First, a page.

Tuesday’s release of Visual Studio 2013 Update 2 includes TypeScript as a built-in programming language for the IDE. The company has also posted the first release candidate of what will be the production-ready version of the language, TypeScript 1.0.
By compiling the code, TypeScript can offer many features typically associated with more traditional programming languages, such as Java and C++.
TypeScript offers static typing, which requires developers to define the data type of a variable before using that variable. It also features generics, which allows methods to be applied on different data types.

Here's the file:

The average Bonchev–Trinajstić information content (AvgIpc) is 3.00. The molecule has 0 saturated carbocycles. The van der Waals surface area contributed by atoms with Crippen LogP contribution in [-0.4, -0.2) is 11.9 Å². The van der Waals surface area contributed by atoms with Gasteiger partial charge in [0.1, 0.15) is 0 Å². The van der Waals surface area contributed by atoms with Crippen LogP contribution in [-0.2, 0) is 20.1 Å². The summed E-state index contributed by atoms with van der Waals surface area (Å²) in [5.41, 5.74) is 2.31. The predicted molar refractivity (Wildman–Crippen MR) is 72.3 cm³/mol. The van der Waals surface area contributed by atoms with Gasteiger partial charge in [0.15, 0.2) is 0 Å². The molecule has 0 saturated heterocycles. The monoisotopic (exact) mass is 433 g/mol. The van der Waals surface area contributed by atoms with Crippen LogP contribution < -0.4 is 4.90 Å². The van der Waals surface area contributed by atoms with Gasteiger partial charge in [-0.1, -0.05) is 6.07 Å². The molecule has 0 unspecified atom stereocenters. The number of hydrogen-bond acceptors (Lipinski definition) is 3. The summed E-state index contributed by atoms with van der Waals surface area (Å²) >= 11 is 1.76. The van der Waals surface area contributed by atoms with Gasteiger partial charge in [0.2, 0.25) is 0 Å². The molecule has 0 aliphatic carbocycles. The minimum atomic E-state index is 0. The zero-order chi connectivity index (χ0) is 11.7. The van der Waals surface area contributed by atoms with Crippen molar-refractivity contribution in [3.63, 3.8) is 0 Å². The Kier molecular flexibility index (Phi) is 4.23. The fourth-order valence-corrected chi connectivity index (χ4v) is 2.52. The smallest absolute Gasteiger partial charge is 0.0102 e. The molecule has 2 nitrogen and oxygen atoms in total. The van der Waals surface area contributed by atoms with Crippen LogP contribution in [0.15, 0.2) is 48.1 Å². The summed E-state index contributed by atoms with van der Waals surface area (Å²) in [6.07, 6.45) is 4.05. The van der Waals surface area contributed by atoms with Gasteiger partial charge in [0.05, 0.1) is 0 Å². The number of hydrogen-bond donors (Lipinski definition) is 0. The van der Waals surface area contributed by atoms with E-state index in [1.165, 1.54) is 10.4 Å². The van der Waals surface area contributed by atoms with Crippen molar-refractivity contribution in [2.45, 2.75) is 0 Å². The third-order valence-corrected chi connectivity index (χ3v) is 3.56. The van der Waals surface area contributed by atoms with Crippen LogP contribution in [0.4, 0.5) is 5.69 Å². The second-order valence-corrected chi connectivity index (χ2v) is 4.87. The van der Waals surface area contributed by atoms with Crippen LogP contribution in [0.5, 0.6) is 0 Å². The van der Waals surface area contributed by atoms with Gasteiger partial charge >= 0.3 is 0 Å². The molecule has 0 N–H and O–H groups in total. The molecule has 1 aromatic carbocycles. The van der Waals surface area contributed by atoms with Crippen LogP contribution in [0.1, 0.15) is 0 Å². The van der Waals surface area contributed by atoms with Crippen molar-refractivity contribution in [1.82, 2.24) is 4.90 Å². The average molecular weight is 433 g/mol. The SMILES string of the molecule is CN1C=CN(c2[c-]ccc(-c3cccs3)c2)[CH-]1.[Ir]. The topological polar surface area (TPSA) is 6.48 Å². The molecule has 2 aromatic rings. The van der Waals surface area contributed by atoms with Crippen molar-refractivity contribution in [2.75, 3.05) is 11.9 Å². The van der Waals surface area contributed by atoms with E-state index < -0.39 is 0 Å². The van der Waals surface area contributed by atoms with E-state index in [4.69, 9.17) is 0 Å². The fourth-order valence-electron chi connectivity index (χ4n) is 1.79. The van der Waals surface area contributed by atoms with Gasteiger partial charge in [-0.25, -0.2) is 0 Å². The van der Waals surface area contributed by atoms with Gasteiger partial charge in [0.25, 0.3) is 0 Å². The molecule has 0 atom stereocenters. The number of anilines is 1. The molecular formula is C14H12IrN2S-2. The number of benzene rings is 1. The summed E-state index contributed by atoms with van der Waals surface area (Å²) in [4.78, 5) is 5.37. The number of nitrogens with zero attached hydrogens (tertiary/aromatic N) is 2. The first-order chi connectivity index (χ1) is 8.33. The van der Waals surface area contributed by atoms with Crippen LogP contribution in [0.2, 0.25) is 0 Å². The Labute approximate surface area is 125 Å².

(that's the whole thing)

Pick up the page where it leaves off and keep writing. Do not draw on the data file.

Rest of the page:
Incorporating static typing and classes allows the IDE to provide more support for developers, though the use of tools such as Visual Studio’s IntelliSense code completion tool, Hejlsberg said. TypeScript plug-ins are also available for other IDEs, such as Eclipse and JetBrains WebStorm.
Microsoft has also been using the language in-house for projects such as Monaco, a Web-based version of Visual Studio under development.
“It was pretty clear that even though TypeScript was still early in its development, it was something that could give us good benefits,” Enns said.